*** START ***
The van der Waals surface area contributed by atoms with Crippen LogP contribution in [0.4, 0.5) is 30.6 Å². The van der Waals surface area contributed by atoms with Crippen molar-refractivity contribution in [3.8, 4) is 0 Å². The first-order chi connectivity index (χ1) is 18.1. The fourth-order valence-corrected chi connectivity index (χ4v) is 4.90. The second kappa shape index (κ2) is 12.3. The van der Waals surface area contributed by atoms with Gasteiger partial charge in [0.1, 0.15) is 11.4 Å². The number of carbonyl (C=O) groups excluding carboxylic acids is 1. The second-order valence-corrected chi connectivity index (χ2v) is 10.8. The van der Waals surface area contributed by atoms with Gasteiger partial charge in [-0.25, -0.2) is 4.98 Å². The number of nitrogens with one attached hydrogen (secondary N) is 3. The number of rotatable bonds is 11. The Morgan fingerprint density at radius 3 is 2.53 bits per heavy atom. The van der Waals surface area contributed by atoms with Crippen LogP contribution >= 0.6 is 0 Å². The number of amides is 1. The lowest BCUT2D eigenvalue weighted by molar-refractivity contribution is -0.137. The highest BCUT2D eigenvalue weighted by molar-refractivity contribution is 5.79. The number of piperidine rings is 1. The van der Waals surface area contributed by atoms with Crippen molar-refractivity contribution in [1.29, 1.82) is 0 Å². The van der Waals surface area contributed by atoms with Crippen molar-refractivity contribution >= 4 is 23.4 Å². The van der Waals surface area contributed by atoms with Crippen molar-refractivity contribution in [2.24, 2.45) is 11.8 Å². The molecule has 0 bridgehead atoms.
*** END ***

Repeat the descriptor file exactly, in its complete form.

The van der Waals surface area contributed by atoms with Crippen LogP contribution in [0.4, 0.5) is 30.6 Å². The van der Waals surface area contributed by atoms with Crippen molar-refractivity contribution in [3.8, 4) is 0 Å². The first-order chi connectivity index (χ1) is 18.1. The fourth-order valence-corrected chi connectivity index (χ4v) is 4.90. The second kappa shape index (κ2) is 12.3. The van der Waals surface area contributed by atoms with Gasteiger partial charge in [0.1, 0.15) is 11.4 Å². The number of carbonyl (C=O) groups excluding carboxylic acids is 1. The second-order valence-corrected chi connectivity index (χ2v) is 10.8. The van der Waals surface area contributed by atoms with Gasteiger partial charge in [-0.25, -0.2) is 4.98 Å². The number of nitrogens with one attached hydrogen (secondary N) is 3. The number of rotatable bonds is 11. The Morgan fingerprint density at radius 3 is 2.53 bits per heavy atom. The van der Waals surface area contributed by atoms with Crippen LogP contribution >= 0.6 is 0 Å². The number of amides is 1. The lowest BCUT2D eigenvalue weighted by molar-refractivity contribution is -0.137. The highest BCUT2D eigenvalue weighted by molar-refractivity contribution is 5.79. The number of piperidine rings is 1. The van der Waals surface area contributed by atoms with Crippen molar-refractivity contribution in [1.29, 1.82) is 0 Å². The van der Waals surface area contributed by atoms with Crippen molar-refractivity contribution >= 4 is 23.4 Å². The van der Waals surface area contributed by atoms with Crippen molar-refractivity contribution in [2.24, 2.45) is 11.8 Å². The molecule has 0 bridgehead atoms.